As the film is extreme with all elements brings a sickening feel to the audience, almost as if Argento is trying to over power and exploit his audience. Janet Maslin argues, "Mr. Argento's methods make potentially stomach-turning material more interesting than it ought to be. Shooting on bold, very fake-looking sets, he uses bright primary colors and stark lines to create a campy, surreal atmosphere, and his distorted camera angles and crazy lighting turn out to be much more memorable than the carnage." (Maslin 1977) Maslin praises the striking art deco set design and makes prominent the features of the film that bring the uncanny feel to it. He breaks down the elements and describes clearly the atmosphere and impact of the film.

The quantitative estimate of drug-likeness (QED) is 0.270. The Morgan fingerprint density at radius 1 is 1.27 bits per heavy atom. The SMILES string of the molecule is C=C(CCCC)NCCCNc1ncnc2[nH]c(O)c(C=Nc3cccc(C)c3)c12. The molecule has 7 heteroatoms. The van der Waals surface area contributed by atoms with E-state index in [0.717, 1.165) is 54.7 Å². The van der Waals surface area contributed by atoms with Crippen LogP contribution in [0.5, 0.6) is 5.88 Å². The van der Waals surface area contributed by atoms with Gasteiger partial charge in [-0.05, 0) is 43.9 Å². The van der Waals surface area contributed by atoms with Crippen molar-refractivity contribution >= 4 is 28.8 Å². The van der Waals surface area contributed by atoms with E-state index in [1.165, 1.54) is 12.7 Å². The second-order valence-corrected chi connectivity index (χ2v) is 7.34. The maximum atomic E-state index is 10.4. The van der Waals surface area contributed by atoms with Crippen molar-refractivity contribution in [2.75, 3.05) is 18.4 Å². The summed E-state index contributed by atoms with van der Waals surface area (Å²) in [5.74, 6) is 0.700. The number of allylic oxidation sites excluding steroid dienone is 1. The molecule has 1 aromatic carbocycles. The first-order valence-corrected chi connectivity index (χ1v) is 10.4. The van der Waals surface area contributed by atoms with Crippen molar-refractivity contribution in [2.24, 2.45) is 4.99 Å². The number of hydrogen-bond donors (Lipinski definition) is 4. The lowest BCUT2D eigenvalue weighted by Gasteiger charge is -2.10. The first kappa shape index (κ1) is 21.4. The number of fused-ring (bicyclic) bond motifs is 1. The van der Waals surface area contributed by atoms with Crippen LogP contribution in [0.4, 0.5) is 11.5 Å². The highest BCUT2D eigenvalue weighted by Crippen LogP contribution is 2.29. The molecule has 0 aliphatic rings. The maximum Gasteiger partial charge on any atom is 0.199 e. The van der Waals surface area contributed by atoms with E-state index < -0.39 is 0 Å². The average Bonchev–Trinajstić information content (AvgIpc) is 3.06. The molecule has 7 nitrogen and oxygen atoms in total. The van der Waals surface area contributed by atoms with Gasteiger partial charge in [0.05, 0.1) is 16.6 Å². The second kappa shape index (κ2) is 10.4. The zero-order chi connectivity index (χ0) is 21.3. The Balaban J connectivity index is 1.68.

List of illustrations
Figure 1. Argento, Dario (1977) Suspiria Movie Poster. At: http://en.wikipedia.org/wiki/File:SuspiriaItaly.jpg (Accessed on:30/12/11)
Figure 2. Argento, Dario (1977) First Death Sequence. At: http://www.museyon.com/blog/2009/10/28/creepy-cinema-suspiria/ (Accessed on:30/12/11)
Figure 3. Argento, Dario (1977) End Scene. At: http://www.chrisandphilpresent.co.uk/?tag=suspiria (Accessed on:30/12/11)
Empire Magazine Adam Smith (2007) Suspiria. At: http://www.empireonline.com/reviews/reviewcomplete.asp?FID=132659 (Accessed on:30/12/11)
Film4 (2008) Suspiria 1977. At: http://www.rottentomatoes.com/m/1020662-suspiria/reviews/#type=top_critics (Accessed on:30/12/11)
New York Times Review Janet Maslin (1997) Suspiria (1977) 'Suspiria,' a Specialty Movie, Drips With Gore. At: http://movies.nytimes.com/movie/review?res=990CEFDB1F3BE334BC4B52DFBE66838C669EDE&partner=Rotten Tomatoes (Accessed on:30/12/11)